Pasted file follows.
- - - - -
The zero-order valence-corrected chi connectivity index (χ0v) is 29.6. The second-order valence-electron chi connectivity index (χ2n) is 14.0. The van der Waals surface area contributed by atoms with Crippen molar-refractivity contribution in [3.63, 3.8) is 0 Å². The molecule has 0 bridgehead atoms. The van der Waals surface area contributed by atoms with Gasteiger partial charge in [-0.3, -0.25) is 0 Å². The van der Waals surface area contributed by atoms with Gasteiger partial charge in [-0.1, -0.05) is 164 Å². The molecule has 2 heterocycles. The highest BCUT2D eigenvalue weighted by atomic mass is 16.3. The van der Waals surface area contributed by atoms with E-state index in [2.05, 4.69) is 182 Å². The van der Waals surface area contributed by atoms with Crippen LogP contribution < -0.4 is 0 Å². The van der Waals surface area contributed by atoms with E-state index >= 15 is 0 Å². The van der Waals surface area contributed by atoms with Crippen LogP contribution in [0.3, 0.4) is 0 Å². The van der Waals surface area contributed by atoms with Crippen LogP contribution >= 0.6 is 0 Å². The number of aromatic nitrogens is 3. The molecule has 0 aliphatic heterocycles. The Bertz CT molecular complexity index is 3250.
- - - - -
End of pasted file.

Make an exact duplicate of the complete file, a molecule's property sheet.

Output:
The zero-order valence-corrected chi connectivity index (χ0v) is 29.6. The second-order valence-electron chi connectivity index (χ2n) is 14.0. The van der Waals surface area contributed by atoms with Crippen molar-refractivity contribution in [3.63, 3.8) is 0 Å². The molecule has 0 bridgehead atoms. The van der Waals surface area contributed by atoms with Gasteiger partial charge in [-0.3, -0.25) is 0 Å². The van der Waals surface area contributed by atoms with Gasteiger partial charge in [-0.1, -0.05) is 164 Å². The molecule has 2 heterocycles. The highest BCUT2D eigenvalue weighted by atomic mass is 16.3. The van der Waals surface area contributed by atoms with E-state index in [2.05, 4.69) is 182 Å². The van der Waals surface area contributed by atoms with Crippen LogP contribution < -0.4 is 0 Å². The van der Waals surface area contributed by atoms with E-state index >= 15 is 0 Å². The van der Waals surface area contributed by atoms with Crippen LogP contribution in [0.3, 0.4) is 0 Å². The van der Waals surface area contributed by atoms with Crippen LogP contribution >= 0.6 is 0 Å². The number of aromatic nitrogens is 3. The molecule has 0 aliphatic heterocycles. The Bertz CT molecular complexity index is 3250.